WEAPON FOR MOTORISTS BRANDS THUG WITH DYE
A new weapon for the protection of motorists and shopkeepers not only subdues the most vicious thug, but also brands him for identification in case he should escape. When he is struck with the club-shaped weapon, an airtight membrane breaks, releasing a chemical similar to tear gas and also a spray of aniline dye that indelibly stains, his face, hands, and clothing, thus identifying him.
HEADSET STAND FOR RADIO
An ornamental wooden headset stand, for use as a distribution center when a number of receivers are used simultaneously, and as a rack for holding the headphones when these are idle, has been introduced. This appliance eliminates any crowding near the equipment. The’ stand may be moved around a room at will, and when the concert is finished, it may be conveniently placed in a corner or closet, out of the way. The outfit has a switch to disconnect any receivers not in use.
BALLOON SCARES BIRDS FROM GARDEN
To frighten birds away from a berry patch or a newly planted lawn, where they often do considerable damage in a short time, home gardeners sometimes tie a slightly inflated paper sack to a stick. When it becomes damp, however, the bag is useless, and the string is always getting fouled on the stick. A more efficient and lasting device is shown at the left.
Corkscrew Plane for Vertical Flight
Can an airplane be built that will fly straight up? Many odd crafts have been built in vain attempts to solve this problem, but J. P. Sellmer, of Stinson Beach, Calif., is pinning his hopes to one of even stranger design than most. His corkscrew airplane, according to him will lift itself by means of a whirling, continuous wing of spiral design. A small propeller will keep the framework from spinning. Though aviation experts offer the idea little encouragement, Sellmer is busily putting the finishing touches to a large model with which he will test his theory.
Novel War Tank Resembles a Rolling Ball
ROLLING over the ground like a giant ball, a high-speed “tumbleweed tank” proposed by a Texas inventor is a new addition to modern war machines. A spherical hollow steel driving cab is inclosed by a rotating outer shell consisting of two cup-shaped halves fitted with circular traction cleats.
Bulletless Rifle Practice Improves Aim
No bullets or powder are needed for an odd type of rifle practice demonstrated by British soldiers in the photograph above. A sergeant, seen at the right, holds a tiny target in front of one eye, and looks through a peep hole in the center to check the soldier’s aim by seeing that his gun sights line up with the bull’s-eye.
INSTRUMENTS PUT ON AUTOS HOOD
So he can read the dials of his car’s instruments without taking his eyes from the road, a Binghampton, N. Y., engineer has redesigned his car and placed them on the hood. A streamline housing for the meters gives the car a distinctive appearance. At night the dials are illuminated by a small light on a standard just in front of the windshield. Hinges of special design are attached to the hood, enabling it to be swung clear of the instrument panel when lifted to fill the crankcase or inspect the engine.
Huge Truck FOR LAND OR WATER CARRIES SHIPLOAD OF CARGO
IMAGINE a motor truck so large that it dwarfs the biggest locomotive in the world â€”a veritable ship of the land, rolling on pneumatic tires as high as a bungalow. Fit this juggernaut, in your mind’s eye, with a boat-like hull, a Diesel motor, and an electric drive; add a propeller and rudder so that it can navigate in the water as well as on dry ground; fill its capacious hold with hundreds of tons of cargo, and send it roaring across the continent or through a wilderness to its destination. Then you will have a mental image of the 1,500-ton, amphibian super-truck that Eric R. Lyon, associate professor of physics at the Kansas State Agricultural College, predicts will be the freight-carrying vehicle of the future. To prove it feasible, he himself has worked out the engineering design of such a machine, which he calls the “navitruck,” and which our artist illustrates here and on the cover of this issue.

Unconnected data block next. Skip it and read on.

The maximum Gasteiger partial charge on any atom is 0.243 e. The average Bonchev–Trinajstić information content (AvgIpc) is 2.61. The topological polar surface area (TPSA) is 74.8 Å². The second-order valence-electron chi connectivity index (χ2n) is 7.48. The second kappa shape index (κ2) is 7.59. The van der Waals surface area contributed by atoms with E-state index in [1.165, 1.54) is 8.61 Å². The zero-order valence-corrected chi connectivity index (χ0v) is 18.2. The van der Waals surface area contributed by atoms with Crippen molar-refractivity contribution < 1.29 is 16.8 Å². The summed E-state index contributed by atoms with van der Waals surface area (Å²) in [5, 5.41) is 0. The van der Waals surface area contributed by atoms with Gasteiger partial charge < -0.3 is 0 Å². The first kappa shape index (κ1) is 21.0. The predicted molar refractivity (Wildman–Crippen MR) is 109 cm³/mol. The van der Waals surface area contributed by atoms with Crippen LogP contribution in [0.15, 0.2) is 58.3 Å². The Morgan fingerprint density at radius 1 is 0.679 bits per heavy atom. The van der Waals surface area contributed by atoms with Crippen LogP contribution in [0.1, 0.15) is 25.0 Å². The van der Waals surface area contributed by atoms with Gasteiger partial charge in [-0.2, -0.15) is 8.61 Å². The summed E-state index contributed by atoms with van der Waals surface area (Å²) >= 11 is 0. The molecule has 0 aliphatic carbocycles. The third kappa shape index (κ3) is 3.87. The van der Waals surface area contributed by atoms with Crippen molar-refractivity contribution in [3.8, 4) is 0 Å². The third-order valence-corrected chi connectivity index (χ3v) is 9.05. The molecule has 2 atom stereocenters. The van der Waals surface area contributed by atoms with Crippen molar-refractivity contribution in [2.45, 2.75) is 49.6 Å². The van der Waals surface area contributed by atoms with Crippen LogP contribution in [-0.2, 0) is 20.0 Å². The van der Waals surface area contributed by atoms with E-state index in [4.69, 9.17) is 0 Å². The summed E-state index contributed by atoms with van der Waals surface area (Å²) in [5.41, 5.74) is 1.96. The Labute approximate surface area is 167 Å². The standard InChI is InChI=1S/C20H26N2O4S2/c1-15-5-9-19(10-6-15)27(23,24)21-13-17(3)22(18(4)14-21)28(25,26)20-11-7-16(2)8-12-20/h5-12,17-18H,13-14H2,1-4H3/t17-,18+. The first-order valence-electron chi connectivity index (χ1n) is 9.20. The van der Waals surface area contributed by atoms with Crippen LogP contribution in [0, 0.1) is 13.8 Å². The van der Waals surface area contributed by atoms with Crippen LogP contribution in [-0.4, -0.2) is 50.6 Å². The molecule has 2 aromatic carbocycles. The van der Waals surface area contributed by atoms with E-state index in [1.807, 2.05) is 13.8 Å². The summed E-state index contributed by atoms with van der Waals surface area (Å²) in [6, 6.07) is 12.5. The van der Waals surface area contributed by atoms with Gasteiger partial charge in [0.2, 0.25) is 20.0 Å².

Alarm to Keep Motorist Awake Buzzes When Chin Drops
Dozing at the wheel is a common cause of automobile accidents. To eliminate that cause, an inventor has devised an alarm that rings sharply at the motorist’s first nod. It is a small metal gong that is hung from the shirt collar. A trigger at the top sets off the alarm when the dozing driver’s chin drops on it.
Steam Will Power Tomorrow’s Planes!
The oldest prime moverâ€”steamâ€”is staging a comeback. Read what amazingly logical things can be accomplished with new designs in planes through the use of steam as a power plant and control medium.
by EARL D. HILBURN
EVERY once in a while we have to “get back to nature”â€”get back to the simple things our dads used. Often we find that we’ve been on an engineering merry-go-round and that the old gentlemen who were our forbears had some right good ideas in design, but were unable to use them to the fullest extent of their theories because the right materials were not available in iron, or steel, or something else.
And every so often the subject of what tomorrow’s airplane will look like bobs up in some writer’s mind. He is usually hard pressed to get something really new to write about, so he lays it on thick and the resulting pipe dream generally makes an air-minded man who has any air “savvy” pretty sick.